This post contains affiliate links for Amazon.  By purchasing an item on the Amazon site using these links, I will receive a small commission on your purchase.

Teaching Kindess



With everything that we are expected to teach in a single school year, it's hard to find time to focus on the social-emotional skills that our students so desperately need.  I have found myself pushing these lessons to the bottom of the list over the last few years to make more room for writer's workshop, reader's workshop, math instruction, science, and more to make sure I am hitting all of the standards.  What I've noticed is that the population I work with needs these lessons more than ever and I miss teaching them.

As I drove in to school this Wednesday, I thought about my lesson plans for the day.  I thought about my phonics lesson and the teaching point I had ready for reader's workshop.  I thought about the math games I had prepped and ready to go.  Yet, none of it seemed as important as talking to my Kinders about the meaning of kindness.  So, I pulled into school, threw my lesson plans for the day out the window (which anyone who knows me, knows that's unheard of!), and decided to give my students what I thought they needed the most in this moment.

We started our discussion about kindness with this amazing book!

You can find it here!


It sparked a wonderful discussion about the ways in which we can be kind to others, both at school and in life.  I was so impressed with the compassion, thoughtfulness, and empathy that my students demonstrated.  We brainstormed a list of ways we can show kindness toward others.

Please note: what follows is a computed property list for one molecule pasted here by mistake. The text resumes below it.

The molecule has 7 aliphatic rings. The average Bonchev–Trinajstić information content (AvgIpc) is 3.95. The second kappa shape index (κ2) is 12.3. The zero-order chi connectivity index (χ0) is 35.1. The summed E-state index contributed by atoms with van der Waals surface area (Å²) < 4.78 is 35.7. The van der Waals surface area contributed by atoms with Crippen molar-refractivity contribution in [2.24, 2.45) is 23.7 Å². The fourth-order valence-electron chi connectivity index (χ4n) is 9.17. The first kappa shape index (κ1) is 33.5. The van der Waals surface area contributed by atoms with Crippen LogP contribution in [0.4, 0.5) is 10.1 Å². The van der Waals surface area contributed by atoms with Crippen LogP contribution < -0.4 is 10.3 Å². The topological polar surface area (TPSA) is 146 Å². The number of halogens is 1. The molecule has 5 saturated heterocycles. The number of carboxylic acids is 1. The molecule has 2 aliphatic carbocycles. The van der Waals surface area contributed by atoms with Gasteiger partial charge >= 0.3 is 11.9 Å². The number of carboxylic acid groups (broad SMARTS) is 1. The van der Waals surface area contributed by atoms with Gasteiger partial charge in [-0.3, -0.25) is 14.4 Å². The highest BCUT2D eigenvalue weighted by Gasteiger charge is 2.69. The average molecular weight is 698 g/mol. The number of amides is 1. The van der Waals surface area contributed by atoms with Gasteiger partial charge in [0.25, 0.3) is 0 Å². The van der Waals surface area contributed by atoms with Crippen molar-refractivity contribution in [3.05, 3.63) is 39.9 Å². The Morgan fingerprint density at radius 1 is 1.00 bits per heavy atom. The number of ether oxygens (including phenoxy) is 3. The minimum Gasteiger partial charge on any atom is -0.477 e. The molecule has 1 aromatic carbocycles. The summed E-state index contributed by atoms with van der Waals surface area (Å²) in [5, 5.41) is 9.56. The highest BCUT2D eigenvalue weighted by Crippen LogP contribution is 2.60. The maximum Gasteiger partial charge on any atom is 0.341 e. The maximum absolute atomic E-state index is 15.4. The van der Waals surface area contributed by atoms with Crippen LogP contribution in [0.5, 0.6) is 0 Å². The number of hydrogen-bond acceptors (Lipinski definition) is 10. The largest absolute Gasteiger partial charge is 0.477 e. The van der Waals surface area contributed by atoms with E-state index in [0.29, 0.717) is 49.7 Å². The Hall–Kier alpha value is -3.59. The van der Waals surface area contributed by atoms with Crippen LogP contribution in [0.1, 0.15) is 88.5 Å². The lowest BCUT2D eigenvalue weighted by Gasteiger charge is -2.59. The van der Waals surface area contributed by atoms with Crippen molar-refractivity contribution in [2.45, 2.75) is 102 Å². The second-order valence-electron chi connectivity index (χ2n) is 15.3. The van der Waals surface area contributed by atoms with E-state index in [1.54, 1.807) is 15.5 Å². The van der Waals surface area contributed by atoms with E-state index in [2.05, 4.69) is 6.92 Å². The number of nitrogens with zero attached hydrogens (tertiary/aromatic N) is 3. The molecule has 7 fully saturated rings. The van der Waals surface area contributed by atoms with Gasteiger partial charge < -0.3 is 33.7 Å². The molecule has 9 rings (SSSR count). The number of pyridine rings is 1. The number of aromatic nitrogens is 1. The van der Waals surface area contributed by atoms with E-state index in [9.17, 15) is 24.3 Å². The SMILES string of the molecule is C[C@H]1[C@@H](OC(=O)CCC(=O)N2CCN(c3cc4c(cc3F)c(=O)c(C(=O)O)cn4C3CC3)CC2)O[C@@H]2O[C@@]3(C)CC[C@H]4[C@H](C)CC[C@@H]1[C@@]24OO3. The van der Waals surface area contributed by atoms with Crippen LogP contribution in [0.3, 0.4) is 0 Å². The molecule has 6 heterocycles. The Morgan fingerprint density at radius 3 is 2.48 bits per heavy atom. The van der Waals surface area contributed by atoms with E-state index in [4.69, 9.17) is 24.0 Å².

I created this writing page for my students to share their ideas.  I just adore the way they represent their thoughts through drawing.



You can grab the writing pages for free in my TPT store, here!

How do you encourage kindness in your classroom?






This post contains affiliate links for Amazon.  By purchasing an item on the Amazon site using these links, I will receive a small commission on your purchase.

Hands On Pumpkin Science


It's pumpkin time!  I absolutely love this time of year.  Routines and procedures have been established and my kindergarteners are ready to dive head first into our science units.  Our pumpkin theme is spread out over two weeks in October but it could easily be done in just one.  The prep is minimal.  All you need are a few different pumpkins (many grocery stores will donate the funnier looking pumpkins to teachers!), a tub of water, something to measure with (we use linker cubes), and some carving tools.

Week 1

Investigating the Outside of the Pumpkin


We begin the unit by observing the outside of the pumpkin and talking about what we notice.  Students discuss size, shape, color, texture, temperature, similarities and differences, etc.


As all good scientists do, we record our observations and investigation results in our Pumpkin Journals.

We also count the ribs (lines) on the outside of the pumpkin and measure the height using linker cubes.

  

Then comes the real fun!  Will the pumpkin sink or float?  We always make a prediction before testing it out.

  

We also learn about the life cycle of a pumpkin.  I love these's Read and Find Out" books for science topics.



Week 2
Investigating the Inside of the Pumpkin

Students love to get their hands on their learning.  They can't wait to get inside the pumpkin to find out what's in there!  Estimating the number of seeds is always a ton of fun.  It's great for counting to 10 and skip counting.  We use counting mats to help us keep track.


  

It's amazing just how many seeds can be inside a pumpkin!

Last, we work on labeling the parts of the pumpkin that we find.


After 2 weeks of pumpkin fun, we celebrate by roasting pumpkin seeds!


You can find all of the activities and journal pages in my Pumpkin Science unit.


What are your favorite pumpkin activities?

This post contains affiliate links for Amazon. By purchasing an item on the Amazon site using these links, I will receive a small commission on your purchase.